Hex | Los Angeles Public Library

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BOOK REVIEW:

Hex

Horror, true horror, is difficult to find these days. The genre has been overshadowed by images meant to shock rather than scare. With Hex, Thomas Olde Heuvelt, an established and successful author in Holland, unleashes a classic ghost story, with enough modern twists to keep all readers from having a good night's sleep.
 
In 1664, Katherine van Wyler was accused of being a witch and then killed. Her unfair treatment immediately culminated in her cursing her home town and its residents in the following ways:  If you are born there, you can never leave. If you settle there, you can never leave. If you attempt to leave, and are gone for more than a few days, you will be plagued with suicidal thoughts and impulses to which you will ultimately succumb unless you make your way back in time. And the ghost of Katherine van Wyler, wrapped in chains, with her eyes and mouth sewn shut, wanders the town’s streets, loiters in the town’s businesses and invades the homes of its residents at any time of the day or night. Welcome to Black Spring, New York!
 
Because Katherine’s demise occurred prior to the colonies breaking away from England, the US Government has always known about her and the curse. The acronym HEX (It's meaning long lost.) was established to minimize the effects of the curse. West Point was located nearby as a resource in case it was needed. In the 1960s, the last time an attempt was made to actively study or interact with Katherine, several people mysteriously dropped dead. So, HEX, with all of the formidable scientific and defensive resources at its disposal, has only been able to maintain a stand-off with her. HEX hides the ghost in plain sight, touting the “myth” of the Black Spring’s ghost to bring in tourists (and uses that myth to explain away sightings of Katherine by outsiders). The residents of the town do their best to avoid Katherine or tolerate her appearances, turning away as the ghost wanders through town or mysteriously appears in their homes. It has always been this way, and always will be, until  some teenagers decide they are going to expose Katherine and HEX to the outside world. They think that once everyone knows, a solution will be found, and they will be free to live their lives as they wish. What could possibly go wrong. . .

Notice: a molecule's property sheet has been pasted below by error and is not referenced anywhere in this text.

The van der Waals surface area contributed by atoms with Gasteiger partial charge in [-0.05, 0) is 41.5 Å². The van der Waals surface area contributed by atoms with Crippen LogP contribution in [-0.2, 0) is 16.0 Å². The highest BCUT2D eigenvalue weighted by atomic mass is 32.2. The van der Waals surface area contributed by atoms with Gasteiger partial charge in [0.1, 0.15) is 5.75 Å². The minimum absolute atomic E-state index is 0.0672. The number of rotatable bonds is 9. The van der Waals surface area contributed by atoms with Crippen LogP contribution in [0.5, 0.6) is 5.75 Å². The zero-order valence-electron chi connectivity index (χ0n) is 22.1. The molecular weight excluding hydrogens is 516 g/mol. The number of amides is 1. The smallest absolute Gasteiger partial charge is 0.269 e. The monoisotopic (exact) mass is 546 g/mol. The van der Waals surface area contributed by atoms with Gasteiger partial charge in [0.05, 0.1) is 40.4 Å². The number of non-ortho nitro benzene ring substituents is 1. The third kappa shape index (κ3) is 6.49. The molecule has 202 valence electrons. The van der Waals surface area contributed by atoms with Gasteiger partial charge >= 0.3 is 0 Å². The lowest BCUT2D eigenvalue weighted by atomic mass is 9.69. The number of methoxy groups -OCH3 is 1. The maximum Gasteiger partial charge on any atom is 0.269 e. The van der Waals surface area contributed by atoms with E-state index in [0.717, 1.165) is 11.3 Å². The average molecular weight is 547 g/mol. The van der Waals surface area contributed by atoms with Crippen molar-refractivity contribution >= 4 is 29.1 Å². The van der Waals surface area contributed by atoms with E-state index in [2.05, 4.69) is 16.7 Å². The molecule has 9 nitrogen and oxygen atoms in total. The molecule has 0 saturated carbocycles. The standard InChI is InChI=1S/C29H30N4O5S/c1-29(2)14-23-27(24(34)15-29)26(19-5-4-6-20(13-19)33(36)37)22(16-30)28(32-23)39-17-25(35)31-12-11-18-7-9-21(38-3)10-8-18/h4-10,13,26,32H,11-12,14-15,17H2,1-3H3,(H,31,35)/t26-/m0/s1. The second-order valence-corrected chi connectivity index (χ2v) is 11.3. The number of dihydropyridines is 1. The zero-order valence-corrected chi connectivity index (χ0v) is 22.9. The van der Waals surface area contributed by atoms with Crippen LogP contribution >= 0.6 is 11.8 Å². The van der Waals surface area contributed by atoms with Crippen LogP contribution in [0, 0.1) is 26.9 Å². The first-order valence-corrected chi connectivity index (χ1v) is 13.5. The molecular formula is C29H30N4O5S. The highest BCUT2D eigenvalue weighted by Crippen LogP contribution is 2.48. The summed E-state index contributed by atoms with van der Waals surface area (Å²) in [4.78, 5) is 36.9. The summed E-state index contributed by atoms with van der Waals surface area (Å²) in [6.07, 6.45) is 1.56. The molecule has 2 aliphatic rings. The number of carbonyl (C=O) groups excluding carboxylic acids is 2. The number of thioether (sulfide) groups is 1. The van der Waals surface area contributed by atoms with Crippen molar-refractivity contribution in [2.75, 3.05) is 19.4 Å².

In Hex, Olde Heuvelt crafts a classic gothic ghost story, but then plants it firmly in the environs of the 21st century, which creates a story that is atmospheric, unsettling, disturbing and shocking, just not the way readers may anticipate. The most frightening aspect of Hex is how absolutely believable it all is. If you are willing to accept the concept of a ghost controlling a small town for longer than the United States has been a country, all of the other occurrences in the novel are easily believable. And as unsettling as the idea of a nearly 500-year-old spirit controlling and killing off people in a contemporary town might be, it does not hold a candle to the evils that the living are willing to unleash upon each other. And it doesn’t always require a supernatural catalyst. It is a chilling reality that Olde Heuvelt explores masterfully with unsettling results.

 

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